May 31, 2009


In July 1984, a young woman was raped inside of her home. I want to clearly emphasize how horrible this must have been for her, and how no one on Earth should ever have to suffer such a thing. It should never have happened in the first place.

Unfortunately it did. The events that transpired afterward changed the way many people look at truth and personal conviction. The victim identified a suspect and swore under oath that he was the man that had raped her. Although the man's family swore that his alibi was legitimate, the victim continued to insist that he was the guilty man. There was some evidence that could link him to the crime, but it was nothing more than circumstantial.

What convinced the jury that he was the offender was the victim's testimony. She was absolutely certain that he was the man who had raped her on that horrible night. Because of her certainty, another victim of a very similar crime on the same night became convinced that he was also the one who had raped her. The strength of the testimonies convicted him of this and another rape, and he ended up sentenced to life plus 54 years for these two crimes.

Nearly 11 years later, however, DNA evidence proved beyond a doubt that he was innocent of the crimes. He was exonerated, and quickly forgave his accuser. The real rapist was then identified - an inmate who had confessed to the crimes years earlier (details).

What do we learn from this series of tragic events? The angle I would like to take for the purposes of this blog is to stress that emotional conviction alone is never enough to accept something as truth. As certain as the victim was of the identity of her rapist, it cannot (or should not) nullify the evidence.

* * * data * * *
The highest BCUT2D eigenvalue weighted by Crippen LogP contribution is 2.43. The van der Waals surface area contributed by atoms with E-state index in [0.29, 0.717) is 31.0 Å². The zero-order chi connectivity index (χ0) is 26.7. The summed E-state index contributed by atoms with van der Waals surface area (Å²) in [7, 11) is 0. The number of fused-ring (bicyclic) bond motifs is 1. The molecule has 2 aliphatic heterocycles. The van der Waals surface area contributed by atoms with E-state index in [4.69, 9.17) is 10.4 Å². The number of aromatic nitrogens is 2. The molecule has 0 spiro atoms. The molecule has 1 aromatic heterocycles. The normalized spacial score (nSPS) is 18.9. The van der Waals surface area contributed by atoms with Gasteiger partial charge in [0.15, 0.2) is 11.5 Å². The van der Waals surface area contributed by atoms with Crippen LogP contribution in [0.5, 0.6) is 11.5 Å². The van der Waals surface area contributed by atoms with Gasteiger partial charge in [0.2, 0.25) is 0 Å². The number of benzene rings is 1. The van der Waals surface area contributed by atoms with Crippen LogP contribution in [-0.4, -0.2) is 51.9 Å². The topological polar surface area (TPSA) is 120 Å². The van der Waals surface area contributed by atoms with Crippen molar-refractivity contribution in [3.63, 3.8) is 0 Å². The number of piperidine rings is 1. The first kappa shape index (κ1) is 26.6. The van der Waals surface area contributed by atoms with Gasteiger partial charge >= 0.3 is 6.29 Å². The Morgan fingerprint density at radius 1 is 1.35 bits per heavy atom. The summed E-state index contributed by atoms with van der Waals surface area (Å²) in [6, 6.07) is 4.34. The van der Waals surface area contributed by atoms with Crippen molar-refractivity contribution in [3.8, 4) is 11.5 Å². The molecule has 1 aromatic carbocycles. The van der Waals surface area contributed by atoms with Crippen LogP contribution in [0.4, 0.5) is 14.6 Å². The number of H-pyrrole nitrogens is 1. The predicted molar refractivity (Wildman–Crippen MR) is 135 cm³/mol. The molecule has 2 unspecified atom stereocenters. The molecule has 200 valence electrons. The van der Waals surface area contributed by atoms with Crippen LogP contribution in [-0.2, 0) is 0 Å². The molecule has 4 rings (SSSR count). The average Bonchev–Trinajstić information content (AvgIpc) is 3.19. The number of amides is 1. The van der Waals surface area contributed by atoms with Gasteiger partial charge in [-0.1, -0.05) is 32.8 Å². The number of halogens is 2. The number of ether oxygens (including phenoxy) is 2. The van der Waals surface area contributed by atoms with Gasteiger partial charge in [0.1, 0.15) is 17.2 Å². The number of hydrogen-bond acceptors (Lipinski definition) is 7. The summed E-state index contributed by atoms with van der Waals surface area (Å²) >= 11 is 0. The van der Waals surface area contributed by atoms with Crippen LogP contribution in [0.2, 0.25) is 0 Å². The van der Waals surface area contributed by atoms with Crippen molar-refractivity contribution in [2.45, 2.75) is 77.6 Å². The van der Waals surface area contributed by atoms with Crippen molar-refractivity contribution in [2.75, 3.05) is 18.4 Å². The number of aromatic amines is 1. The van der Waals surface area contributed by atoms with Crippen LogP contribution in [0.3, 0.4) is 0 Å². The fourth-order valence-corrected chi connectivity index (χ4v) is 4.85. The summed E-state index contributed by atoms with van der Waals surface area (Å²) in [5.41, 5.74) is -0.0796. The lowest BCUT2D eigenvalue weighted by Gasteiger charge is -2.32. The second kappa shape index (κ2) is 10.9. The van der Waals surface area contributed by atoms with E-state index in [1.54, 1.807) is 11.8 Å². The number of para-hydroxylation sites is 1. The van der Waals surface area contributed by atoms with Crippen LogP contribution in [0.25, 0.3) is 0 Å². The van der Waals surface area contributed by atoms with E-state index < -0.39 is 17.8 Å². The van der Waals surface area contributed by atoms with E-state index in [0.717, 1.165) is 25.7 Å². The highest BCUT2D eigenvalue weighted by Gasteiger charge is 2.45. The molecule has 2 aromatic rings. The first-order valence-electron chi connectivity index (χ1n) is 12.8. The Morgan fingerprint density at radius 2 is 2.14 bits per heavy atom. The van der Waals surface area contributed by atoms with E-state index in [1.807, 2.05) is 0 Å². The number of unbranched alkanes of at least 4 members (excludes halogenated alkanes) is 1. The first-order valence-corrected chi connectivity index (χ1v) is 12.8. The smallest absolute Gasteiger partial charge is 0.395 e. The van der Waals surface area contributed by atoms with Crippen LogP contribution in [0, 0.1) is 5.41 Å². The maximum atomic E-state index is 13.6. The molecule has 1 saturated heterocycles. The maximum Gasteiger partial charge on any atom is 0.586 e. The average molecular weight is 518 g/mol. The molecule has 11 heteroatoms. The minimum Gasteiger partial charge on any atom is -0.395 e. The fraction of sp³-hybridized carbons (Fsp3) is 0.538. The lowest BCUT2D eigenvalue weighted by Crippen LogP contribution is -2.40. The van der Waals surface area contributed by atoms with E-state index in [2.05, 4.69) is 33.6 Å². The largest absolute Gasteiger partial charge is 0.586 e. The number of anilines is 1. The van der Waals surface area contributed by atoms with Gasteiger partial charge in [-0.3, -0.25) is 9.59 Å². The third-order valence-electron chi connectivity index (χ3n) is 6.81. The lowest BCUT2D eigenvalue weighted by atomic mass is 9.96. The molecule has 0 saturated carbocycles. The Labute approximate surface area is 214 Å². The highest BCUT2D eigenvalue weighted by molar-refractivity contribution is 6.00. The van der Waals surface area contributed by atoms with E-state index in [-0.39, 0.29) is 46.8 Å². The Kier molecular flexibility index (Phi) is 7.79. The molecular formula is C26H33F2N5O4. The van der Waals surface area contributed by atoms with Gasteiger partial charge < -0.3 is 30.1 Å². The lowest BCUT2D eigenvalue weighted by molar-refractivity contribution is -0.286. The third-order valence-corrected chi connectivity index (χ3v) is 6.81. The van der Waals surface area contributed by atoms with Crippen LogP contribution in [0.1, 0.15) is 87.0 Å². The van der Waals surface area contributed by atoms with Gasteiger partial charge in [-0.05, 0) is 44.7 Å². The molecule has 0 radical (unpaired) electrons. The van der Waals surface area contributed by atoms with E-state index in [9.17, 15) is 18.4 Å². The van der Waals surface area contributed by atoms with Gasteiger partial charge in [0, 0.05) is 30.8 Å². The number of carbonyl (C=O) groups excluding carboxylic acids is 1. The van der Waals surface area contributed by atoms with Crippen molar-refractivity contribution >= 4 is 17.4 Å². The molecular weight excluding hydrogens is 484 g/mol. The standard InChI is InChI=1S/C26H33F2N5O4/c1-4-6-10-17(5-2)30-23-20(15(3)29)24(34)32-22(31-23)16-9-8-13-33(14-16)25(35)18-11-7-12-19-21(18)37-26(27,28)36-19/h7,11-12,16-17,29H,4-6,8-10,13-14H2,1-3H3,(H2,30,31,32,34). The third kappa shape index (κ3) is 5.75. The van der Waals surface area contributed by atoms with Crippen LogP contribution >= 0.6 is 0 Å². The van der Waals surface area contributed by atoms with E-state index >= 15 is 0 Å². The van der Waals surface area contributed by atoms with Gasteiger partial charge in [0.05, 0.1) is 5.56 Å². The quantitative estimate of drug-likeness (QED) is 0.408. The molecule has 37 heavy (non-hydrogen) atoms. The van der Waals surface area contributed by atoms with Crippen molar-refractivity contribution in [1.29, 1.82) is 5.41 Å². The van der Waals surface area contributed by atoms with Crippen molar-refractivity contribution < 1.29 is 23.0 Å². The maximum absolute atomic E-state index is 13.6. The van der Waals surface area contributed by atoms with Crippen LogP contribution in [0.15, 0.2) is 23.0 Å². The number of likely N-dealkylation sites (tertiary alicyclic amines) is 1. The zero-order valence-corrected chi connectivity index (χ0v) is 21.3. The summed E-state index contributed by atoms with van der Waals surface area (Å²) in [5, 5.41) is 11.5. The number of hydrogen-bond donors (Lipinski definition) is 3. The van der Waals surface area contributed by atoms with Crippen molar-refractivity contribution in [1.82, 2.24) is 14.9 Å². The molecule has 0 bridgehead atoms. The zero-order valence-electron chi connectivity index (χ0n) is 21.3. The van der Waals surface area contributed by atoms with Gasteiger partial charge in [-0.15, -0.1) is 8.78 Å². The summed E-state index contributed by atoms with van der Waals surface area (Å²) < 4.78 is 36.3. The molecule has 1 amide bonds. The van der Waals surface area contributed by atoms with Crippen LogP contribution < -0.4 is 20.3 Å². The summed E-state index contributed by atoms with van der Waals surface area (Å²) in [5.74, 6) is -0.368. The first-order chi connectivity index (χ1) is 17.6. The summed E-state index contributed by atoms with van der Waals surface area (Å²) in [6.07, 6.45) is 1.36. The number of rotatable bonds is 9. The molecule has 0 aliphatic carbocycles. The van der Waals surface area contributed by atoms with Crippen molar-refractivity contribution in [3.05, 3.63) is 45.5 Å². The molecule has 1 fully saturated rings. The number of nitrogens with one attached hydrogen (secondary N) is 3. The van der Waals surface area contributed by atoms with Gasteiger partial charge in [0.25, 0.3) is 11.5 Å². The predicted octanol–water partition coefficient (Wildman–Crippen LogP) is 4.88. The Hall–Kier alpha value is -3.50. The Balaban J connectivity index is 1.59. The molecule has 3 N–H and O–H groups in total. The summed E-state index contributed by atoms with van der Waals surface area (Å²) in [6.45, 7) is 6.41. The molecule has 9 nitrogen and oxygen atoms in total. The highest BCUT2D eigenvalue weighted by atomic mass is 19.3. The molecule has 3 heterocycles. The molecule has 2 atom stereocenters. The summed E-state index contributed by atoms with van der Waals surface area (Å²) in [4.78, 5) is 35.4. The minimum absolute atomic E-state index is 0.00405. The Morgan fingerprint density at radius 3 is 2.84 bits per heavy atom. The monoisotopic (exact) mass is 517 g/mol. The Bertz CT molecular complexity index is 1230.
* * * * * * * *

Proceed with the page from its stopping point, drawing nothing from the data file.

This is not to say that emotional conviction is irrelevant. If there had been a DNA match with the suspect, it would be expected that the victim would also recognize him and swear that he was the right man. On the other hand, if she swore that he was the right man even after the DNA showed no match, would a jury be justified in disregarding the facts because she was "just so sure?"

Regarding the Book of Mormon and Joseph Smith, so many insist that they know the legitimacy of the Church because of their emotional/spiritual conviction. They just know. They don't need anything else. They ignore or explain away the evidence that the Book of Mormon was authored by Joseph Smith (see my outline for references), the fact that DNA and linguistic evidence points to Asia, not Israel, as the origin of the Native Americans. They excuse somehow that Joseph Smith wrote a book on Egyptian grammar that has nothing to do with Egyptian grammar, and that his interpretations of the facsimiles on the papyri have not been supported by respected Egyptologists. They somehow justify the facts that he married teenagers, married other men's wives without consent, lied to his own wife about the nature of these marriages, and had zero justification for doing so. They insist that there are perfectly good reasons that The Book of Mormon contains countless inaccuracies, impossibilities, and contradictions.

So many individuals continue to ignore or attempt to excuse these facts for the sake of their emotional conviction. So many do mental acrobatics to make these facts somehow explainable to fit their emotional conviction. Again, I argue that if the emotional conviction is right, the evidence should support the conviction. If the evidence does not support the conviction, maybe we, like the unfortunate rape victim, would be wise to rethink the validity thereof.

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